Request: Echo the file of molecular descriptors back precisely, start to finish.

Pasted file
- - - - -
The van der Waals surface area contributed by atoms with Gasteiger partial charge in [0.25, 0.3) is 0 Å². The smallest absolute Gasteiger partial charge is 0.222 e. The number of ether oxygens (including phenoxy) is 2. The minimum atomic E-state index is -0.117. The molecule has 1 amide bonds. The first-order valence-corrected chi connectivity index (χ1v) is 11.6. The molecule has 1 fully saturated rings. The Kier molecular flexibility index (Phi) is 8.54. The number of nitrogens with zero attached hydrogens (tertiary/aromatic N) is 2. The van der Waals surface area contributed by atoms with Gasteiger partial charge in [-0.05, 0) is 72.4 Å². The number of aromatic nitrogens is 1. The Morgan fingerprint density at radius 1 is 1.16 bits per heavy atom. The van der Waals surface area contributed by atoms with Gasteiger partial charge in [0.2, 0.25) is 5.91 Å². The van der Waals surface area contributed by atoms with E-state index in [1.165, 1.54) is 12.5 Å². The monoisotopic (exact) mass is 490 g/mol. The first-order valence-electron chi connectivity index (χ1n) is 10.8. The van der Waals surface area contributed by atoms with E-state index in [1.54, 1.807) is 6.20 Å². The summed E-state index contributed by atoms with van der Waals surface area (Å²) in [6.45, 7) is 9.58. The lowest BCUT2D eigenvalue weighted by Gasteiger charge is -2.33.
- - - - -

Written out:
The van der Waals surface area contributed by atoms with Gasteiger partial charge in [0.25, 0.3) is 0 Å². The smallest absolute Gasteiger partial charge is 0.222 e. The number of ether oxygens (including phenoxy) is 2. The minimum atomic E-state index is -0.117. The molecule has 1 amide bonds. The first-order valence-corrected chi connectivity index (χ1v) is 11.6. The molecule has 1 fully saturated rings. The Kier molecular flexibility index (Phi) is 8.54. The number of nitrogens with zero attached hydrogens (tertiary/aromatic N) is 2. The van der Waals surface area contributed by atoms with Gasteiger partial charge in [-0.05, 0) is 72.4 Å². The number of aromatic nitrogens is 1. The Morgan fingerprint density at radius 1 is 1.16 bits per heavy atom. The van der Waals surface area contributed by atoms with Gasteiger partial charge in [0.2, 0.25) is 5.91 Å². The van der Waals surface area contributed by atoms with E-state index in [1.165, 1.54) is 12.5 Å². The monoisotopic (exact) mass is 490 g/mol. The first-order valence-electron chi connectivity index (χ1n) is 10.8. The van der Waals surface area contributed by atoms with E-state index in [1.54, 1.807) is 6.20 Å². The summed E-state index contributed by atoms with van der Waals surface area (Å²) in [6.45, 7) is 9.58. The lowest BCUT2D eigenvalue weighted by Gasteiger charge is -2.33.